That “wicked person” practiced sexual immorality without any shame. Some in his congregation had even begun to excuse his bad conduct. (1 Corinthians 5:1, 2) This was dangerous because other Christians could have been affected by the immoral lifestyle that was common in Corinth. Similarly today, if the congregation ignores serious sin, some could begin to view Jehovah’s standards as unimportant. (Ecclesiastes 8:11) Just as “rocks hidden below water” can cause shipwreck, unrepentant sinners can destroy the faith of others in the congregation.
Disfellowshipping may help the sinner realize he is wrong. Jesus used an illustration of a young man who left his father’s home and spent all his inheritance living an immoral life. The young man eventually realized that life away from his father’s home had no meaning. So he repented and decided to go back to his family. The father was very happy when he saw that his son had changed his attitude, and he welcomed him home. (Luke 15:11-24) This illustration helps us understand how Jehovah feels when someone repents. He says: “I take no pleasure in the death of the wicked, but rather that someone wicked changes his way and keeps living.”
The Christian congregation is our spiritual family. When someone is disfellowshipped, he is no longer a part of that family. After experiencing the results of his bad conduct, he may realize his mistake and remember how much happier he was when he had a good relationship with Jehovah and the congregation. This may encourage him to come back to his spiritual family.
To help a disfellowshipped person come back to the congregation, we need to show him love by being firm. For example, imagine two hikers waiting to be rescued on a cold winter day. Because it is so cold, one hiker gets very tired and wants to sleep. But if he falls asleep in the snow, he will die. To help him stay awake, his friend slaps him in the face. Even though this hurts, it could save his life. David expressed a similar idea when he said: “Should the righteous one strike me, it would be an act of loyal love.” (Psalm 141:5) David recognized that even though discipline was painful, it would help him.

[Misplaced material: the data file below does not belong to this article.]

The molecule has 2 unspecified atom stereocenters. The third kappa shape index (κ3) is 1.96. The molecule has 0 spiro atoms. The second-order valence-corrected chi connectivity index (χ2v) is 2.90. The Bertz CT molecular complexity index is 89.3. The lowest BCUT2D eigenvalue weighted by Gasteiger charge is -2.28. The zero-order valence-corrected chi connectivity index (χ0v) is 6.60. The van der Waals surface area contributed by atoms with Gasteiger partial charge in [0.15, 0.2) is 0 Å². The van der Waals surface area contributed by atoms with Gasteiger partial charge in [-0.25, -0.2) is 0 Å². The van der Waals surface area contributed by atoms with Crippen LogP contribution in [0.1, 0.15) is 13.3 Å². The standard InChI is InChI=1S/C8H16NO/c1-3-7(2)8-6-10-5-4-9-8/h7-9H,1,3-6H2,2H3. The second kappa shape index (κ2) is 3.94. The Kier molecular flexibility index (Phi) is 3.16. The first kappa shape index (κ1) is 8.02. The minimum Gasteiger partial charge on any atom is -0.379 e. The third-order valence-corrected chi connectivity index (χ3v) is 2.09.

Just like that slap, disfellowshipping is often what a person needs to come back to Jehovah. Julian’s son, mentioned at the beginning of this article, changed his life and returned to the congregation ten years after he was disfellowshipped. Now he is an elder. He admits: “Being disfellowshipped brought me face-to-face with the consequences of my lifestyle. I needed that sort of discipline.”
HOW CAN WE SHOW THAT WE LOVE DISFELLOWSHIPPED ONES
It is a tragedy when someone is disfellowshipped. But it does not mean that he can never come back to Jehovah. It is important that all of us allow the discipline to work. How can we do that?
Elders always try to imitate Jehovah’s love, especially when they have to tell someone that he is no longer one of Jehovah’s Witnesses. They kindly and clearly explain what he needs to do to come back to Jehovah and be a part of the congregation again. If someone who has been disfellowshipped shows that he wants to come back to the congregation, the elders may visit him from time to time to remind him of what he can do to come back to Jehovah. *
Family members show love for the congregation and the disfellowshipped person when they support the decision made by the elders. Julian explains, “He was still my son, but his lifestyle had put up a barrier between us.”
All in the congregation show true love to the disfellowshipped person by supporting the discipline that Jehovah has given him through the elders. This means that they should not spend time with him or even talk to him. (1 Corinthians 5:11; 2 John 10, 11) Also, the congregation should give extra love and support to the family of the disfellowshipped one. This is a very difficult time for the family. We should never make them feel that they have also been excluded from the congregation.
“Disfellowshipping is an arrangement that we need, one that helps us live according to Jehovah’s standards,” Julian concludes. “In the long run, despite the pain, it brings good results. Had I been tolerant of my son’s bad conduct, he would never have recovered.”
^ par. 24 See The Watchtower, April 15, 1991, pages 21-23.